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    Mass. granted ‘No Child’ waiver

    Massachusetts was granted a waiver yesterday of some of the most unpopular provisions of the federal No Child Left Behind Act, eliminating a federal requirement that every student must be proficient in English and math by 2014.

    The waiver, which will go into effect for the upcoming school year, was announced yesterday by President Obama. It will dramatically change the way Massachusetts judges the performance of its schools.

    The proficiency requirement, which applies to nearly all students, regardless of any learning disability, has long been considered elusive among many educators, and more than 80 percent of Massachusetts schools are poised to miss the 2014 deadline, causing state education officials to lose confidence in the law. Nine other states were also granted waivers.


    In place of the law, Massachusetts will require that by 2017 schools cut achievement gaps in half among students of different backgrounds.

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    The requirement elicited kudos from Obama during his announcement. “I like that goal,’’ he said, according to a copy of his remarks.

    Paul Reville, the state’s education secretary, said he was pleased that Massachusetts prevailed in its request for the waiver.

    “It’s a relief,’’ Reville said. “We have been dealing with what is widely considered an absolutely broken accountability system. It’s punishing to school districts.’’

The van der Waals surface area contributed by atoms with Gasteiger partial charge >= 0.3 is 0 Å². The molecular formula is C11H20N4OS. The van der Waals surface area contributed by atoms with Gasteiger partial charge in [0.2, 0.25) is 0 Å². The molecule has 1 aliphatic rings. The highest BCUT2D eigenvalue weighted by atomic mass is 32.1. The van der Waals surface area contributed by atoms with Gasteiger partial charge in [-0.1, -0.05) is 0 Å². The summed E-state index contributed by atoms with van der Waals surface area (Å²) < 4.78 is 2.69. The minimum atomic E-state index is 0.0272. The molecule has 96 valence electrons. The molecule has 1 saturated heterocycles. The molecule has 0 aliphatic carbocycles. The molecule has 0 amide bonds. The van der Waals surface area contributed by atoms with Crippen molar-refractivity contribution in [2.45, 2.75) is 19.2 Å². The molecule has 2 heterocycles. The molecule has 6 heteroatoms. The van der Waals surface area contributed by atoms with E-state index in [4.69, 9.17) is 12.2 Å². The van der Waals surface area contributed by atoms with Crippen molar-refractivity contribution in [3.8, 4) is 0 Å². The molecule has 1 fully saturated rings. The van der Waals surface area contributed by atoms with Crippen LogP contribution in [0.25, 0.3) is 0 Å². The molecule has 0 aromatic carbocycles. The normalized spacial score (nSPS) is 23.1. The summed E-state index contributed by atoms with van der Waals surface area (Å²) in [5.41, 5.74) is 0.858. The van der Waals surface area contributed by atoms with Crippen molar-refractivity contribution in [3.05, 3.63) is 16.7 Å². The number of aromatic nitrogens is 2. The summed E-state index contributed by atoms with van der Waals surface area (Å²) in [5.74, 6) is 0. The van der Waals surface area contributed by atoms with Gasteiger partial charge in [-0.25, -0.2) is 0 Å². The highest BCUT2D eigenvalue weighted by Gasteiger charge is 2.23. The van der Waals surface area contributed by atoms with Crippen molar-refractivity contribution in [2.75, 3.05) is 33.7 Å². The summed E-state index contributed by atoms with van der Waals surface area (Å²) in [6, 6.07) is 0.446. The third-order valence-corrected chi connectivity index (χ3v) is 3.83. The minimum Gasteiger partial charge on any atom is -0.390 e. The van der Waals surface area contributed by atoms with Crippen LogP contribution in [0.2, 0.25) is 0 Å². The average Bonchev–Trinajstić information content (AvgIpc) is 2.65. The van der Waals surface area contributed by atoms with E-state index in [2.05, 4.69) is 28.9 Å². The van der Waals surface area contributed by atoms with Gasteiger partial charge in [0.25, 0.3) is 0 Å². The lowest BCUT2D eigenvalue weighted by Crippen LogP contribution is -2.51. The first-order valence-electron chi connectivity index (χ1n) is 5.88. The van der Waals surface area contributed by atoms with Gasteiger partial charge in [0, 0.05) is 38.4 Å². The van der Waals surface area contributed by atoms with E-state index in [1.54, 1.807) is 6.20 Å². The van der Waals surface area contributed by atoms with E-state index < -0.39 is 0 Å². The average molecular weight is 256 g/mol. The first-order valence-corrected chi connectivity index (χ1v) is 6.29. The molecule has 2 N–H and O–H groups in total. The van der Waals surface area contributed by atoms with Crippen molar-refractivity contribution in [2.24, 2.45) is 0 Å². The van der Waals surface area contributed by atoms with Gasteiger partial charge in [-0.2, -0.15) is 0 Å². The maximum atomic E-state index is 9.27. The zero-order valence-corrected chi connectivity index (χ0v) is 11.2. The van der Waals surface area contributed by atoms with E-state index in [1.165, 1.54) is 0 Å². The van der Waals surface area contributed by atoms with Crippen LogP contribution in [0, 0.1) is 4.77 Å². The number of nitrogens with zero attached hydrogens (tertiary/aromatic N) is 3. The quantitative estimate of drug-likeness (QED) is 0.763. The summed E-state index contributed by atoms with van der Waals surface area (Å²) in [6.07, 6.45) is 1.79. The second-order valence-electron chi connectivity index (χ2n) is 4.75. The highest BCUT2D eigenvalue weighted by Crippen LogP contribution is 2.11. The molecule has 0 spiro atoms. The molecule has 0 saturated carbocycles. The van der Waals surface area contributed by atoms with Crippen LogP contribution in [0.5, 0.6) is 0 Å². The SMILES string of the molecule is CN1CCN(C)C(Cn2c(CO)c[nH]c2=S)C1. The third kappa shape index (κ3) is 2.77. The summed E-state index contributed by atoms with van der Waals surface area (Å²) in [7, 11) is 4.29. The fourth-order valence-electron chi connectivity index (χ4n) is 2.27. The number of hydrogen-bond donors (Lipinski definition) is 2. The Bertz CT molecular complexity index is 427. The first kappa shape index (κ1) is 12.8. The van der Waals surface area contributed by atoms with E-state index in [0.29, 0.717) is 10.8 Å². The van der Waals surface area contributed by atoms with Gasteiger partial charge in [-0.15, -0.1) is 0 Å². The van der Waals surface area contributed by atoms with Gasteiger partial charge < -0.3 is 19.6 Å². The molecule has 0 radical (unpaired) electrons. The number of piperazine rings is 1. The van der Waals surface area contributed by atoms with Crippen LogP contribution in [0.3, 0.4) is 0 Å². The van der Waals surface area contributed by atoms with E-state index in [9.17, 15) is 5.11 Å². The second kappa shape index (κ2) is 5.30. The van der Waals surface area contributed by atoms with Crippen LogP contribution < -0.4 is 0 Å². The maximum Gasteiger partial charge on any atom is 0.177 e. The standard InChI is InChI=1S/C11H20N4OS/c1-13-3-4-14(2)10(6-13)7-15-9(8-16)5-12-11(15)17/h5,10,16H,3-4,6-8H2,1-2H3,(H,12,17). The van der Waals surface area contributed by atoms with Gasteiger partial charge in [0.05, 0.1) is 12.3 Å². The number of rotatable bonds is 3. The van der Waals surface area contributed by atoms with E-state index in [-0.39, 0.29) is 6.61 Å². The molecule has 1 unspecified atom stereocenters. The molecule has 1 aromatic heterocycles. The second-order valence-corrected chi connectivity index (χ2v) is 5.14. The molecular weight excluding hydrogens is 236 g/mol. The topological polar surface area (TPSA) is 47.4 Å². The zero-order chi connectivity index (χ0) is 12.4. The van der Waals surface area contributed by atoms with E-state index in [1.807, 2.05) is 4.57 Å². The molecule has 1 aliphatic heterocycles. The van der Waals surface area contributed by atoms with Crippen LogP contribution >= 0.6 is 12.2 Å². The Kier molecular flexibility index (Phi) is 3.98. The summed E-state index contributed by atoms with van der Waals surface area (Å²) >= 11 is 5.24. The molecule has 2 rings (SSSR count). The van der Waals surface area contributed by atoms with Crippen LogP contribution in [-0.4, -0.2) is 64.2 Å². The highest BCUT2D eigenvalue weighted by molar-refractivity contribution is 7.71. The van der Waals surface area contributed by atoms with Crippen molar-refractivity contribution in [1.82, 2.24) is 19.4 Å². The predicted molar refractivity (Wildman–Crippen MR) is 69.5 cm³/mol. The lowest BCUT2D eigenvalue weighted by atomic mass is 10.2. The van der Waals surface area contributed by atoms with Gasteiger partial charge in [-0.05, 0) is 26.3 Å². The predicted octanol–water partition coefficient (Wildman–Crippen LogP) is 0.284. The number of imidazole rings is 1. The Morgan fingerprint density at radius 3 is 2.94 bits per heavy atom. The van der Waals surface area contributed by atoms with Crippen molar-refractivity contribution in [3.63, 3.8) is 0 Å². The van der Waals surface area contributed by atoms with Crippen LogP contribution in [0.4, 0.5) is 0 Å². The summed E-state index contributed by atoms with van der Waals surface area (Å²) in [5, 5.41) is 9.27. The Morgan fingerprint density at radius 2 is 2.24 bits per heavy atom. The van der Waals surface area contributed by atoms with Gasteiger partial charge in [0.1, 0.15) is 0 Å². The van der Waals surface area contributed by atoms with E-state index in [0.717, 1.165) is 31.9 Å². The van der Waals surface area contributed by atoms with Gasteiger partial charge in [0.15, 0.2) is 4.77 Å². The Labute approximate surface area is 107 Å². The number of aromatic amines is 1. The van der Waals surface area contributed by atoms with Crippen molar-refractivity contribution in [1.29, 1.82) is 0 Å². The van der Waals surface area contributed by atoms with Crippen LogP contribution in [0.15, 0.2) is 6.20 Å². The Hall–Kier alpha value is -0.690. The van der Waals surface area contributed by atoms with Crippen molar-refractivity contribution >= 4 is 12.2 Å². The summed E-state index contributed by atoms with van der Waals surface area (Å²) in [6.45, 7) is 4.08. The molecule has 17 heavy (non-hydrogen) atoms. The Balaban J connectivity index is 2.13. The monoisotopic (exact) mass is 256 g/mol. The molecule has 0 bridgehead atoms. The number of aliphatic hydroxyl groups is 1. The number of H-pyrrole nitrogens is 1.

Under the 10-year-old federal law, state education officials have been forced each year to designate schools in need of improvement, corrective action, or restructuring, if they repeatedly failed to get more students to demonstrate proficiency on state exams. Most recently in September, Massachusetts officials gave 1,086 schools one of those designations in what local educators have called an annual rite equivalent to a public shaming.


    Schools have been identified in urban centers such as Boston, Fall River, and Springfield and even in affluent suburbs such as Andover and Winchester.

    The designations have consequences. If a school labeled in need of improvement receives federal grants for low-income students, it must reserve some of that money for parents who want to send their children to special tutoring programs.

    In the direst category, restructuring, a school must overhaul programs, classroom instruction, and sometimes staffing.

    When that system disappears under the Massachusetts waiver, it will be replaced by one the state created under a 2-year-old state law that aims to accelerate student achievement and that has already led to identifying 40 underperforming schools with chronically low test scores.

    “This new system shines a stronger light on schools with the greatest achievement gaps,’’ said Mitchell Chester, the state’s commissioner of elementary and secondary education, who attended yesterday’s announcement at the White House. “The fact the Obama administration is recognizing that we have set a high bar for achievement and won’t be complacent . . . it is a real validation of the work we’ve done in Massachusetts.’’


    In urban areas and well-to-do suburbs alike, superintendents across Massachusetts welcomed the waiver yesterday.